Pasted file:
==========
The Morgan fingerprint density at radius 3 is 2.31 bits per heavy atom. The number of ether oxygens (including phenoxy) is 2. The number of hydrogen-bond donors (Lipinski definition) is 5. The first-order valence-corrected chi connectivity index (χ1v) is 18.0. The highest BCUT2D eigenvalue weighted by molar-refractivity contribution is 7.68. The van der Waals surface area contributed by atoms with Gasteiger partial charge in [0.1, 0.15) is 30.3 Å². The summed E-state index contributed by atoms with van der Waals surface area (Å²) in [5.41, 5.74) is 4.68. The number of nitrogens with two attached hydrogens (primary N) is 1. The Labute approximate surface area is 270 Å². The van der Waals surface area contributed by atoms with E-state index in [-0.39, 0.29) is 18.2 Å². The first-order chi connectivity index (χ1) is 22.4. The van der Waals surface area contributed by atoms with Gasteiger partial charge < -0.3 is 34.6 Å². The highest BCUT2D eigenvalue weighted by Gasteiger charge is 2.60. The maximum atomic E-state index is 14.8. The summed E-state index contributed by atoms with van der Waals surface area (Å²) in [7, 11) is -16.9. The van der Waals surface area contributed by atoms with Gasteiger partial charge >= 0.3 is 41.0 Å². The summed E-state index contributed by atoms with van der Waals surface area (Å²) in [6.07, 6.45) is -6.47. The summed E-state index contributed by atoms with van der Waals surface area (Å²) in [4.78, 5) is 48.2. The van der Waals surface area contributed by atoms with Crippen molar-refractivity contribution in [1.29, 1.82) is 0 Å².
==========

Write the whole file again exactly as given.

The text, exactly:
The Morgan fingerprint density at radius 3 is 2.31 bits per heavy atom. The number of ether oxygens (including phenoxy) is 2. The number of hydrogen-bond donors (Lipinski definition) is 5. The first-order valence-corrected chi connectivity index (χ1v) is 18.0. The highest BCUT2D eigenvalue weighted by molar-refractivity contribution is 7.68. The van der Waals surface area contributed by atoms with Gasteiger partial charge in [0.1, 0.15) is 30.3 Å². The summed E-state index contributed by atoms with van der Waals surface area (Å²) in [5.41, 5.74) is 4.68. The number of nitrogens with two attached hydrogens (primary N) is 1. The Labute approximate surface area is 270 Å². The van der Waals surface area contributed by atoms with E-state index in [-0.39, 0.29) is 18.2 Å². The first-order chi connectivity index (χ1) is 22.4. The van der Waals surface area contributed by atoms with Gasteiger partial charge < -0.3 is 34.6 Å². The highest BCUT2D eigenvalue weighted by Gasteiger charge is 2.60. The maximum atomic E-state index is 14.8. The summed E-state index contributed by atoms with van der Waals surface area (Å²) in [7, 11) is -16.9. The van der Waals surface area contributed by atoms with Gasteiger partial charge >= 0.3 is 41.0 Å². The summed E-state index contributed by atoms with van der Waals surface area (Å²) in [6.07, 6.45) is -6.47. The summed E-state index contributed by atoms with van der Waals surface area (Å²) in [4.78, 5) is 48.2. The van der Waals surface area contributed by atoms with Crippen molar-refractivity contribution in [1.29, 1.82) is 0 Å².